array before immediately reading the next `X[i]`

.

In typical performance benchmarks (see notebook), therefore, the traditional
vectorized code `X = f(2 * X.^2 + 6 * X.^3 - sqrt(X))`

turns out to be **about
10× slower** than the devectorized or fused-vectorized versions of the same code
at the beginning of this article for `X = zeros(10^6)`

. Even if we
pre-allocate all of the temporary arrays (completely eliminating the allocation
cost), our benchmarks show that performing a separate loop for each operation
still is about 4–5× slower for a million-element `X`

. This is not unique to
Julia! **Vectorized code is suboptimal in any language** unless the
language’s compiler can automatically fuse all of these loops (even ones that
appear inside function calls), which rarely happens for the reasons described
below.

You might look at an expression like `2 * X.^2 + 6 * X.^3 - sqrt(X)`

and
think that it is “obvious” that it could be combined into a single loop
over `X`

. Why can’t Julia’s compiler be smart enough to recognize this?

The thing that you need to realize is that, in Julia, there is nothing
particularly special about `+`

or `sqrt`

— they are arbitrary functions
and could do *anything*. `X + Y`

could send an email or open
a plotting window, for all the compiler knows. To figure out that it
could fuse e.g. `2*X + Y`

into a single loop, allocating a single
array for the result, the compiler would need to:

Deduce the types of

`X`

and`Y`

and figure out what`*`

and`+`

functions to call. (Julia already does this, at least when type inference succeeds.)Look inside of those functions, realize that they are elementwise loops over

`X`

and`Y`

, and realize that they are pure (e.g.`2*X`

has no side-effects like modifying`Y`

).Analyze expressions like

`X[i]`

(which are calls to a function`getindex(X, i)`

that is “just another function” to the compiler), to detect that they are memory reads/writes and determine what*data dependencies*they imply (e.g. to figure out that`2*X`

allocates a temporary array that can be eliminated).

The second and third steps pose an *enormous challenge*: looking at an arbitrary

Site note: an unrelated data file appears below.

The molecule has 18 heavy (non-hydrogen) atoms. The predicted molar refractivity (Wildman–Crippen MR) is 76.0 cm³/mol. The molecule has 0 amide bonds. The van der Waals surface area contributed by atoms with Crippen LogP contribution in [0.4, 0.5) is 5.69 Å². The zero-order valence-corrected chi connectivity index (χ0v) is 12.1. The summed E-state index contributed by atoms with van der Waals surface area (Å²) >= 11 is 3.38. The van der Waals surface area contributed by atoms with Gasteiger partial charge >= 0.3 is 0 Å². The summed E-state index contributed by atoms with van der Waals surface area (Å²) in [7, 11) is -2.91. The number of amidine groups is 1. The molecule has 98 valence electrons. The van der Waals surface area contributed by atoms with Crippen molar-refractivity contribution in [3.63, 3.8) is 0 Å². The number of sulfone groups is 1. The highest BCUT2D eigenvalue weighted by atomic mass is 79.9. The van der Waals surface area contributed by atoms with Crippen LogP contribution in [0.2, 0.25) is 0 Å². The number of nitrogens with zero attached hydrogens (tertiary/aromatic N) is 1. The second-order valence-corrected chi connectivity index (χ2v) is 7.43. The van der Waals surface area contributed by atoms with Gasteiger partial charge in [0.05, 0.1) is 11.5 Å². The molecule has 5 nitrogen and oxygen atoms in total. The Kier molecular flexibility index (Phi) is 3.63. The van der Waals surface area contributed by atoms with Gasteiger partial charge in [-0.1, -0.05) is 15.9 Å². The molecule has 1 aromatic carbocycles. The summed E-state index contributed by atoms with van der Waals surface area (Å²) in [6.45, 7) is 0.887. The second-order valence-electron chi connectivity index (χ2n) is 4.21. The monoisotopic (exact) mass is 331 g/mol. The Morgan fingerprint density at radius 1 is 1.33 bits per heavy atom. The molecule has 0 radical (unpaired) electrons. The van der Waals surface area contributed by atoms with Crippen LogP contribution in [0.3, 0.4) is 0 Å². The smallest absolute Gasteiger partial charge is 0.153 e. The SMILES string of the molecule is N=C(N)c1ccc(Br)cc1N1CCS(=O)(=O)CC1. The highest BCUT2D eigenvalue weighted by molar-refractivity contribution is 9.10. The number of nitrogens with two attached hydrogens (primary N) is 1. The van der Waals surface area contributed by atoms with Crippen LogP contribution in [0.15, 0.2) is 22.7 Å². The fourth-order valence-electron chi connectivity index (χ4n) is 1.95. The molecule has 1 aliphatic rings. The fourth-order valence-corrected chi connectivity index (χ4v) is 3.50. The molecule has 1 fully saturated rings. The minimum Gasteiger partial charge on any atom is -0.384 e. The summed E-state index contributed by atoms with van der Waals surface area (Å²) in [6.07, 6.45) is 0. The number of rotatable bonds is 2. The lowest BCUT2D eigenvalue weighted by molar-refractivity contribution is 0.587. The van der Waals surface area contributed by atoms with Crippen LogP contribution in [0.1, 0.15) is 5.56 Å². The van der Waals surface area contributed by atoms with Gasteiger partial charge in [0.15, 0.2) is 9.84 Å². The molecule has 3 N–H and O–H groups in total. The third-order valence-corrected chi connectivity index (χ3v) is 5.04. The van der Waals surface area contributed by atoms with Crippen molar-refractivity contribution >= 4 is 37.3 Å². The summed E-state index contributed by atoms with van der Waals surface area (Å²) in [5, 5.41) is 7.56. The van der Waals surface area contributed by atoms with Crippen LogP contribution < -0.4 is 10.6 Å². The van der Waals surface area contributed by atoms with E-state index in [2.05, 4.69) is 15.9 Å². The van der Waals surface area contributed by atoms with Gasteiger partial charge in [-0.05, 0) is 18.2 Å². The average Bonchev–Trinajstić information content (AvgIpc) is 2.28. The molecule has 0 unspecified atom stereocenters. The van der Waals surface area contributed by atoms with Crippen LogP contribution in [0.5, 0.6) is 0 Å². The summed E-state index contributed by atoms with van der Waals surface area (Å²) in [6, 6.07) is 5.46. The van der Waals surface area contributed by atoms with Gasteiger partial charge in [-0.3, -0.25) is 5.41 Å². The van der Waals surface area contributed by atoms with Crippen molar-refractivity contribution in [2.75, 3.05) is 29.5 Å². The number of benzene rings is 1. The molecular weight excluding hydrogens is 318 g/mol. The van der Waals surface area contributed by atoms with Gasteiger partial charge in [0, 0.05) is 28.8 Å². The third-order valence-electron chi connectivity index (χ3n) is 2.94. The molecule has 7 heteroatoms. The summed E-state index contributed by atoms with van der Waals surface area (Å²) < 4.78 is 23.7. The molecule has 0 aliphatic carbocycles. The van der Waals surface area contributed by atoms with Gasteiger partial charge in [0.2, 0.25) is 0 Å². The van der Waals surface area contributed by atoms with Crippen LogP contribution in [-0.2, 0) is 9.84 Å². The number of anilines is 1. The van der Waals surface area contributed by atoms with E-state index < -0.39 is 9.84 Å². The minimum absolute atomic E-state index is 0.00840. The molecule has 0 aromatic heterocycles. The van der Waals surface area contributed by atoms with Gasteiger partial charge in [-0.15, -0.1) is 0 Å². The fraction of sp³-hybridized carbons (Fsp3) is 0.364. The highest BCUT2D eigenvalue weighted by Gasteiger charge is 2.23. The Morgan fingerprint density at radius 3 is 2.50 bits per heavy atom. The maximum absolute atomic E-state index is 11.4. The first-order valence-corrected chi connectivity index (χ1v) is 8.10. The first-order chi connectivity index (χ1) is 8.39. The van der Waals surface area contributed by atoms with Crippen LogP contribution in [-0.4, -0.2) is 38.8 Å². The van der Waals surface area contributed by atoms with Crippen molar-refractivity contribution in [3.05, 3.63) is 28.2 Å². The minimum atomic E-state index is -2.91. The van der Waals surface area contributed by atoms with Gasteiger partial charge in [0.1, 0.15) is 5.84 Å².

function and “understanding” it at this level turns out to be a very hard
problem for a computer. If fusion is viewed as a compiler *optimization*, then the
compiler is only free to fuse if it can *prove* that fusion *won’t change the
results*, which requires the detection of purity and other data-dependency
analyses.

In contrast, when the Julia compiler sees an expression like `2 .* X .+ Y`

,
it knows just from the *syntax* (the “spelling”) that these are elementwise
operations, and Julia *guarantees* that the code will *always* fuse into a single
loop, freeing it from the need to prove purity. This is what we
term **syntactic loop fusion**, described in more detail below.

One approach that may occur to you, and which has been implemented in a
variety of languages (e.g. Kennedy & McKinley, 1993;
Lewis et al., 1998;
Chakravarty & Keller, 2001;
Sarkar, 2010;
Prasad et al., 2011;
Wu et al., 2012), is to only
perform loop fusion for *a few “built-in” types and operations* that the
compiler can be designed to recognize. The same idea has also been
implemented as libraries (e.g. template libraries in C++:
Veldhuizen, 1995) or
domain-specific
languages (DSLs)
as extensions of existing languages; in Python, for example, loop fusion for a small
set of vector operations and array/scalar types can be found in the
Theano,
PyOP2, and Numba
software. Likewise, in Julia we could
potentially build the compiler to recognize that it can fuse
`*`

, `+`

, `.^`

, and similar operations for the built-in `Array`

type,
(and perhaps only for a few scalar types).
This has, in fact, already been implemented in Julia as a macro-based DSL (you add `@vec`

or `@acc`

decorators to a vectorized expression) in the Devectorize